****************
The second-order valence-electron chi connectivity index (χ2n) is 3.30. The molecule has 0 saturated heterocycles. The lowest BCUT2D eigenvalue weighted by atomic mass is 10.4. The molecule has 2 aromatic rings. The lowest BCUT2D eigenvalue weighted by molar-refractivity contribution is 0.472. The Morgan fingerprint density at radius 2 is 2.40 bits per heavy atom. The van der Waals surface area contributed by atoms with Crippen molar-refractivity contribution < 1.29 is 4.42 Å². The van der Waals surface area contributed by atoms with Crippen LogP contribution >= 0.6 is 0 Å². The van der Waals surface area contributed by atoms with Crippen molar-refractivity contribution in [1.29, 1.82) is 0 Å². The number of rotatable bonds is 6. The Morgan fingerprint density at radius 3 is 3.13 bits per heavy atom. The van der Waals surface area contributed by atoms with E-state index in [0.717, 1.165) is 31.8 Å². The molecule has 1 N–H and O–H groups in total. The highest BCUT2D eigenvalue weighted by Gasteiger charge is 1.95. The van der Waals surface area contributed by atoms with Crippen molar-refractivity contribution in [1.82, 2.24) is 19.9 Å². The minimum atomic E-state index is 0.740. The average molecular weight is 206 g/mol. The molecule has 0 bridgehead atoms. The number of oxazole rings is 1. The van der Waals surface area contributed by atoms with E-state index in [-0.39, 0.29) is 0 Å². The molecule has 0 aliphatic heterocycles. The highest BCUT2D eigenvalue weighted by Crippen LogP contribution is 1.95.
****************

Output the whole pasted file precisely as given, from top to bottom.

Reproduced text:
The second-order valence-electron chi connectivity index (χ2n) is 3.30. The molecule has 0 saturated heterocycles. The lowest BCUT2D eigenvalue weighted by atomic mass is 10.4. The molecule has 2 aromatic rings. The lowest BCUT2D eigenvalue weighted by molar-refractivity contribution is 0.472. The Morgan fingerprint density at radius 2 is 2.40 bits per heavy atom. The van der Waals surface area contributed by atoms with Crippen molar-refractivity contribution < 1.29 is 4.42 Å². The van der Waals surface area contributed by atoms with Crippen LogP contribution >= 0.6 is 0 Å². The van der Waals surface area contributed by atoms with Crippen molar-refractivity contribution in [1.29, 1.82) is 0 Å². The number of rotatable bonds is 6. The Morgan fingerprint density at radius 3 is 3.13 bits per heavy atom. The van der Waals surface area contributed by atoms with E-state index in [0.717, 1.165) is 31.8 Å². The molecule has 1 N–H and O–H groups in total. The highest BCUT2D eigenvalue weighted by Gasteiger charge is 1.95. The van der Waals surface area contributed by atoms with Crippen molar-refractivity contribution in [1.82, 2.24) is 19.9 Å². The minimum atomic E-state index is 0.740. The average molecular weight is 206 g/mol. The molecule has 0 bridgehead atoms. The number of oxazole rings is 1. The van der Waals surface area contributed by atoms with E-state index in [-0.39, 0.29) is 0 Å². The molecule has 0 aliphatic heterocycles. The highest BCUT2D eigenvalue weighted by Crippen LogP contribution is 1.95.